the grey areas were not smooth gradients, appearing somewhat blotchy. Critics of film grain and
digital noise will also find much to abhor, although the grain was present in the theatrical release
of the film.
The daylight scenes are much easier on the eyes, with great definition. Watch the scene where
three main characters make their way across the African plains toward the mines were Vandy
taken after being kidnapped. Watch the definition of the African grasses in the foreground. They
appear distinguishable, with good
resolution. The characters' faces and clothing, the wooden shanties and landscapes too all benefit
from strong definition.
While the detail is good, depth suffers a bit from the scarcity of true black level, and occasionally
from the camerawork. However, skin
tones appear realistic on both whites, e.g., DiCaprio, and blacks, e.g., Hounsou.
The audio mix of Blood Diamond is ambitious and immersive. Gunfire and voices are crisp
and detailed with good treble and taut bass. Many scenes make ample use of
the LFE channel as well, although there isn't gobs of detail in the midrange, even during
female dialogue, which is a good measure of the richness and quality of the recording. Part of the
above average audio performance lies in the lossless PCM track, but at 48
kHz and 16-bit, it is not much better than CD quality and yields only 4.6 mbps. Still, the sonic
resolution is better than
standard DD or DTS material.
Listen to the scene after Archer gets Vandy out of prison, as the civil unrest breaks out in violence
the city streets. The gunfire rings out with authority and the shouts convey an immediacy--
fierceness and menacing qualities--that are best conveyed with lossless PCM. The imaging and tonal
balance is good. Dialogue may be a touch louder than usual in mix, but this lets me ride out the
thunderous action sequences without having to adjust the volume at all. Even the tasteful score
sounds sweet. Again, it is not heavily detailed but few will have any complaints.
Edward Zwick does it again. Nice audio commentary, addressing precisely what's on-screen. One
gets the sense of his technical skills and attention to detail. The narration isn't the most exciting,
though, and it could benefit from an upgrade in humor. There is much Zwick reveals about the
making of the movie, and in that respect it is an essential part of the package.
Blood on the Stone--The standout bonus feature--well, the standout production on the
BD including the film itself, for that matter--is a 50-minute documentary by Sorious Samura. It
covers the horrors of the diamond trade in Sierra Leone. Samura's brother died in conflicts
driven by the diamond business. The documentary is not for young or squeamish audiences, as it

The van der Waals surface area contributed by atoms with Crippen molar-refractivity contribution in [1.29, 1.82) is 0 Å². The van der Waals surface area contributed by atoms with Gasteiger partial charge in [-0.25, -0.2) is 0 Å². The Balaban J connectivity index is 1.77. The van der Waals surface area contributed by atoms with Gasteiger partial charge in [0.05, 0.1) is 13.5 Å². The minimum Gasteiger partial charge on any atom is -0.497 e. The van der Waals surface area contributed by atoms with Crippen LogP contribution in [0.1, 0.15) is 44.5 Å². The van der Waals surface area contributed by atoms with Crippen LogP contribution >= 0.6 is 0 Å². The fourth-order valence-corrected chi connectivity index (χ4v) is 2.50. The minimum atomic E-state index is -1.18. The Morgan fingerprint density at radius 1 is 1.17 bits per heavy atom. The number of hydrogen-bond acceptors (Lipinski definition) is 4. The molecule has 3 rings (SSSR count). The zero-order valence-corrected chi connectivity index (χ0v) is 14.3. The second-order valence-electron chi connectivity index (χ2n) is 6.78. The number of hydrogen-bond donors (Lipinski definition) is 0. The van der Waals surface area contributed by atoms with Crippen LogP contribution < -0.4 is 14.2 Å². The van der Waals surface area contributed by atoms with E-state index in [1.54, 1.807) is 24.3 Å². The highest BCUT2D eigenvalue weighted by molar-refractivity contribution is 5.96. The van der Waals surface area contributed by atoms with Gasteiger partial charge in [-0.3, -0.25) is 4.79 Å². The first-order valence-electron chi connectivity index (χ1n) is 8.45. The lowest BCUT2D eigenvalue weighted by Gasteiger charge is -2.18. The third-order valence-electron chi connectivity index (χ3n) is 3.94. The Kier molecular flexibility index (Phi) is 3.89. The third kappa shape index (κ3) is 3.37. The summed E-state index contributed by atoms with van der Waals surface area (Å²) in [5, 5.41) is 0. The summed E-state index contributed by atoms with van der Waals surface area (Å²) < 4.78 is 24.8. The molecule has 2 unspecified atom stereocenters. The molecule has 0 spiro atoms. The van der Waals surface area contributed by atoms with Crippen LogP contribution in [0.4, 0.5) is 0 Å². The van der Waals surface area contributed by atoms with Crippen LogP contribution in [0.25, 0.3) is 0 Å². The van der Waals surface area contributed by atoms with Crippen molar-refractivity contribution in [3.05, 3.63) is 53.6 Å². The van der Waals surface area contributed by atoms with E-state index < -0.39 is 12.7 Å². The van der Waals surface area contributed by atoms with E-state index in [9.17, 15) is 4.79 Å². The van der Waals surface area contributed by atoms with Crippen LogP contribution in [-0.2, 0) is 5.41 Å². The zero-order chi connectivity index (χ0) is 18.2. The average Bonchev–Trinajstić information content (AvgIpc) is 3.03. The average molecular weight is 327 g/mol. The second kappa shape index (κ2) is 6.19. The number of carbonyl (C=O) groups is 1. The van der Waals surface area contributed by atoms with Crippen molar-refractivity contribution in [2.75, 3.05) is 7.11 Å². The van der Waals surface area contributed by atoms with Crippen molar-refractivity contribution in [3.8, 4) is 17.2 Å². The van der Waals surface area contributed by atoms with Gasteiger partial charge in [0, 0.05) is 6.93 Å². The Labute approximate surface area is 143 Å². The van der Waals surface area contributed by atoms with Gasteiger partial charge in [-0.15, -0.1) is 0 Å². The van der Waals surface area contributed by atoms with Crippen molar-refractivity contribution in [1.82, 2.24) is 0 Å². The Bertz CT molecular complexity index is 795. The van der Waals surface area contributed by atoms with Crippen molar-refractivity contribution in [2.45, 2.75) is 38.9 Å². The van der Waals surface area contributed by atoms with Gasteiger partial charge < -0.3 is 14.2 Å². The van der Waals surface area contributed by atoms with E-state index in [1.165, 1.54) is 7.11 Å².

shows the results of the bloodshed in Sierra Leone with more candor and less nonsense than
Blood Diamond itself. Thankfully, the documentary is produced in 1080p, albeit some of
the footage appears to be lower resolution.
Focus Points--A collection of content intended to be produced as picture-in-picture
interactive vignettes seems rather clumsy and low-resolution, but there are still many gems to
mine here. Clocking in at more than 45 minutes, though, it will take viewers a while to wade
through all of it.
Becoming Archer--Fans of DiCaprio will delight in the eight-minute featurette focusing on
the lead actor's transformation into Danny Archer.
Journalism on the Front Line--Jennifer Connelly as Maddy Bowen is the subject of this
five-minute featurette, as she pursues her story. One could call it pseudojournalism of an actress
playing a pseudojournalist.
Inside the Siege of Freetown--A ten-minute analysis of the most violent scene of the
movie, this inside look at the film's approach to the violence features behind-the-scenes
interviews and footage from the film.
The supplementary material wraps up with a music video for NAS--Shine On 'Em and a theatrical
trailer--both of which are in standard definition.
Blood Diamond is a good movie and Zwick, DiCaprio and the others are to be commended
for their job with the script they are given, but my complaints are similar to those of The Last
Samurai. The film tries to be more epic than it is, and seems to buckle under its own weight.
Why not immerse the audience in the reality of Sierra Leone? Isn't there a way to develop an
engaging plot about the plight of people in a foreign culture without using a bigshot Hollywood star
to pump up the box office numbers? In the final analysis, Blood Diamond is an identity
crisis--an action film that gets too weighted down with politics and social relevance. Or is it a political
drama that gets too weighted down with action sequences and swashbuckling? The filmmaker
couldn't decide and left the decision to the audience. But its engaging narrative, solid action and
quality picture and sound do make for a welcome addition to
many a Blu-ray library.